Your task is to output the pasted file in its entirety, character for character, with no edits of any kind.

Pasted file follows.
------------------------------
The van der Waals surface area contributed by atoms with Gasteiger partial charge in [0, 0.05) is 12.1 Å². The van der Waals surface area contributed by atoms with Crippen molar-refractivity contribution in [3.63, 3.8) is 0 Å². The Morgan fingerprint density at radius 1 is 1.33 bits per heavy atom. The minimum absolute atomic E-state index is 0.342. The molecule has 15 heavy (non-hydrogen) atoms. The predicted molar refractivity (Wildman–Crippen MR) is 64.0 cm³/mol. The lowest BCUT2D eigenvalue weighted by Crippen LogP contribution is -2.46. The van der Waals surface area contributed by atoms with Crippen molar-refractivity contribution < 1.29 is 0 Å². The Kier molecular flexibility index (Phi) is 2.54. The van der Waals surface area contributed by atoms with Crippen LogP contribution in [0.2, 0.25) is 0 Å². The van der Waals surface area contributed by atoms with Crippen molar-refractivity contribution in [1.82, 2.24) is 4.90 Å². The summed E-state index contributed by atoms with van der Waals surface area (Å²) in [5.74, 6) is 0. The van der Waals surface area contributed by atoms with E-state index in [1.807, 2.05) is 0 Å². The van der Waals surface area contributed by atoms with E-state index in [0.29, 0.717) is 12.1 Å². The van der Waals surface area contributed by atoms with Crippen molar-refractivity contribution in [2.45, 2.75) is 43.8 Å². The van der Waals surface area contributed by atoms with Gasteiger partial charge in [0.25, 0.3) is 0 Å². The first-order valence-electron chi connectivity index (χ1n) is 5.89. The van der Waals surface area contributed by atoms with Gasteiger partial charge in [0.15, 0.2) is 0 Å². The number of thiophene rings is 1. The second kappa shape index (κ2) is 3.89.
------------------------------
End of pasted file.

The van der Waals surface area contributed by atoms with Gasteiger partial charge in [0, 0.05) is 12.1 Å². The van der Waals surface area contributed by atoms with Crippen molar-refractivity contribution in [3.63, 3.8) is 0 Å². The Morgan fingerprint density at radius 1 is 1.33 bits per heavy atom. The minimum absolute atomic E-state index is 0.342. The molecule has 15 heavy (non-hydrogen) atoms. The predicted molar refractivity (Wildman–Crippen MR) is 64.0 cm³/mol. The lowest BCUT2D eigenvalue weighted by Crippen LogP contribution is -2.46. The van der Waals surface area contributed by atoms with Crippen molar-refractivity contribution < 1.29 is 0 Å². The Kier molecular flexibility index (Phi) is 2.54. The van der Waals surface area contributed by atoms with Crippen LogP contribution in [0.2, 0.25) is 0 Å². The van der Waals surface area contributed by atoms with Crippen molar-refractivity contribution in [1.82, 2.24) is 4.90 Å². The summed E-state index contributed by atoms with van der Waals surface area (Å²) in [5.74, 6) is 0. The van der Waals surface area contributed by atoms with E-state index in [1.807, 2.05) is 0 Å². The van der Waals surface area contributed by atoms with E-state index in [0.29, 0.717) is 12.1 Å². The van der Waals surface area contributed by atoms with Crippen molar-refractivity contribution in [2.45, 2.75) is 43.8 Å². The van der Waals surface area contributed by atoms with Gasteiger partial charge in [0.25, 0.3) is 0 Å². The first-order valence-electron chi connectivity index (χ1n) is 5.89. The van der Waals surface area contributed by atoms with Gasteiger partial charge in [0.15, 0.2) is 0 Å². The number of thiophene rings is 1. The second kappa shape index (κ2) is 3.89.